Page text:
A passionate and entertaining account of GDR socialism

A Socialist Defector: from Harvard to Karl-Marx-Allee

Author: Victor Grossman

Publisher:  Monthly Review Press, 2019

Thirty one years ago the Berlin Wall came down and the working class in the German Democratic Republic (GDR), or East Germany, voted to merge with capitalist West Germany. In “A Socialist Defector: from Harvard to Karl-Marx-Allee” veteran journalist Victor Grossman provides insight into why the GDR’s 41 year experiment with socialism did not last. He describes the ups and downs of the former GDR, spicing it up with many interesting details of life before and after the Berlin Wall.

Grossman, an American, is in a unique position to comment on events in the former GDR. In 1951, he was drafted into the US army. He lied to recruiters about his long list of leftwing associations, including membership in the CPUSA. When he was sent to Germany, authorities found out that he had not told them the truth and ordered him to go before a military judge. To avoid a $10,000 fine and 5 years in prison, he defected to the GDR and continued to live in eastern Germany even after the Berlin Wall came down in 1990. Grossman trained in journalism and worked for the GDR media until 1990. He continues to write for the international communist press.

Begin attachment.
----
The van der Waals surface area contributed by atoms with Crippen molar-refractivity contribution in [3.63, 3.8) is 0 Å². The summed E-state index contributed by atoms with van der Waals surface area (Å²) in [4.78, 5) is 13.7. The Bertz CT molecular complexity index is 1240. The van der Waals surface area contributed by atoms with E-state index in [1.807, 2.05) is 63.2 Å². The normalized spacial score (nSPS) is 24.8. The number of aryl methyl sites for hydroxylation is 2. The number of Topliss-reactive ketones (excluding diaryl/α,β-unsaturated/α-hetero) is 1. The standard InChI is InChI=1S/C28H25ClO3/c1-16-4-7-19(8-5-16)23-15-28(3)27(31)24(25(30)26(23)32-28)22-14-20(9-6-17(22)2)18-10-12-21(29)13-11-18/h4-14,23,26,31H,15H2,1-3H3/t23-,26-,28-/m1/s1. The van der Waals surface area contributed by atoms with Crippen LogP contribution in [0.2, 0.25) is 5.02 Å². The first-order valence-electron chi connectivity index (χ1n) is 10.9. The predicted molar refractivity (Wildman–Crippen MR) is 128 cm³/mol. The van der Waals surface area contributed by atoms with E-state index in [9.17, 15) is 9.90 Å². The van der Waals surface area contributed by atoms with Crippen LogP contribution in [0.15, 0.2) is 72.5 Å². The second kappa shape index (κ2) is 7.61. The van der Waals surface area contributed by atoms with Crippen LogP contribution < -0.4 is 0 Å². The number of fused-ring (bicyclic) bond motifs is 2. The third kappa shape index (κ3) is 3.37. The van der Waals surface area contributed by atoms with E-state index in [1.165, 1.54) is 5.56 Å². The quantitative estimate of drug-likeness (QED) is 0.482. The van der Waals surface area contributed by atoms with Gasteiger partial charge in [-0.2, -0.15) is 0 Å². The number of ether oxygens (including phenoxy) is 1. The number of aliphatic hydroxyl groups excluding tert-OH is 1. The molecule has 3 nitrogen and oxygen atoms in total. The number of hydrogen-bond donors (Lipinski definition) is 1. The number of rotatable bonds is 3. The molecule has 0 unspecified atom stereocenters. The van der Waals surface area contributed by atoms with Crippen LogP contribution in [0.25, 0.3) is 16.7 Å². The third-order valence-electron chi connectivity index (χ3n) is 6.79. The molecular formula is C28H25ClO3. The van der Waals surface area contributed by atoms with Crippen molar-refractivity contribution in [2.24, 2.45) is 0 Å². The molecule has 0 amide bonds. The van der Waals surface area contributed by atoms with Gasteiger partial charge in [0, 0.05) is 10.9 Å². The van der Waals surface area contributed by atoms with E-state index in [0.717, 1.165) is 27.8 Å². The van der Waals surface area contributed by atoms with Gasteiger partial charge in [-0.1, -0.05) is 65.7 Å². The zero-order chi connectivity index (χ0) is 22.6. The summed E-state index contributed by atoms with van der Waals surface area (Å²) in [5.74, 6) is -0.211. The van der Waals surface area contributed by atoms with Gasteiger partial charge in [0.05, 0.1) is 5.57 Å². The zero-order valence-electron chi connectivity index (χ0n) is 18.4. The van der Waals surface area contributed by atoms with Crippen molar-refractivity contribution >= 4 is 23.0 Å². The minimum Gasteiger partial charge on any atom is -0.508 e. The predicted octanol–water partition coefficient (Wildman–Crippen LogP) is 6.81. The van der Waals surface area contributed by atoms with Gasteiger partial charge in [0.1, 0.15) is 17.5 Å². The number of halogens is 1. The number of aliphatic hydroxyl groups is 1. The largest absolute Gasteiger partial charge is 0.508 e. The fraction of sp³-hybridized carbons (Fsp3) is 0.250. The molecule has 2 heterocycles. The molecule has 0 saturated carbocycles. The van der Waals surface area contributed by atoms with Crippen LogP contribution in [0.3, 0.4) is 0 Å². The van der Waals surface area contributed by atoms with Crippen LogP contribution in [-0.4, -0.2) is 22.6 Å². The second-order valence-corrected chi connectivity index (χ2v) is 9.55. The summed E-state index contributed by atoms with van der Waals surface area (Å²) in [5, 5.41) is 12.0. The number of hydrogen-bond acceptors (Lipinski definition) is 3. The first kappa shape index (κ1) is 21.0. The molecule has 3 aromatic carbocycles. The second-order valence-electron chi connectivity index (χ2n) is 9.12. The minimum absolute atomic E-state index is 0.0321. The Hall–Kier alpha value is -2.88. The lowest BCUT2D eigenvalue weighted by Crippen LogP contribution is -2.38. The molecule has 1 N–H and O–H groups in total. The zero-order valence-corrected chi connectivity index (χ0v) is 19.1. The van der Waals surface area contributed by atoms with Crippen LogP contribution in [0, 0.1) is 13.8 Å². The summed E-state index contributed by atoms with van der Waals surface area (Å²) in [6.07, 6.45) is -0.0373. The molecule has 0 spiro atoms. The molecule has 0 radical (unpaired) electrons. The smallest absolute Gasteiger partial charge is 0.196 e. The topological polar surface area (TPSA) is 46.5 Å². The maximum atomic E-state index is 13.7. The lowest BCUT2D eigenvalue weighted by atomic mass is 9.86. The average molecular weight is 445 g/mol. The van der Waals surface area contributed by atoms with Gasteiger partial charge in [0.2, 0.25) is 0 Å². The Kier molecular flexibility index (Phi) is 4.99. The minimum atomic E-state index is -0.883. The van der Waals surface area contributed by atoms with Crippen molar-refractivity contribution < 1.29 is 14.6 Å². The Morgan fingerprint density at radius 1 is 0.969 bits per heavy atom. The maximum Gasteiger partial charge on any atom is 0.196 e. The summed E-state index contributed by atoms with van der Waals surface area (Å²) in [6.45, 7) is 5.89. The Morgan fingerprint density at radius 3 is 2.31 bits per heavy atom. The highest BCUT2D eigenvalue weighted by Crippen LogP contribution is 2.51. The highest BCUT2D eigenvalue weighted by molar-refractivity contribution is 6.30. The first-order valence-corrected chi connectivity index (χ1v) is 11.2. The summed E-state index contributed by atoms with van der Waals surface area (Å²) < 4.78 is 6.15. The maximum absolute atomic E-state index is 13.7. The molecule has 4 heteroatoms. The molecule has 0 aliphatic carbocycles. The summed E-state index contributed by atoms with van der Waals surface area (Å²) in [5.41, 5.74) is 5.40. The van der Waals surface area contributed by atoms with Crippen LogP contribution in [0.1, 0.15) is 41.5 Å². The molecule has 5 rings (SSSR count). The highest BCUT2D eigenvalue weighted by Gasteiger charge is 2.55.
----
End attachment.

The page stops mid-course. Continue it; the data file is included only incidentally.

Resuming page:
Despite being smaller with fewer natural resources and industry than its western counterpart, the ruling Socialist Unity Party (SEP) government, with no help from outside, turned the GDR into an economic powerhouse and eliminated poverty. Initially the economy thrived and living standards surpassed those of the Soviet Union, with full employment, cheap housing, free healthcare and education, adequate food and a growing supply of consumer goods. Women gained full equality and control over their lives, in contrast to West Germany where women needed their husband’s permission to work outside the home until 1977.

In the late 1970s, government efforts to build an electronics industry, maintain a large army and keep prices low for food and housing meant reduced investment to produce consumer goods. The Soviet Union raised oil and gas prices without offering more money for East German imports, further straining the economy. The top party leadership “feared” speaking openly about the country’s economic problem and how to deal with them.

Grossman notes that one of the GDR’s greatest failures was its lack of freedom of speech. The SEP did not allow open debate about problems and criticism of government policies, which it viewed as helping the enemy on the other side of the wall. Though the party leadership tolerated dissident groups outside the SEP, at times it exiled vocal critics from the GDR. The leadership did not trust the population which “was an important factor in the GDR’s decline,” writes Grossman.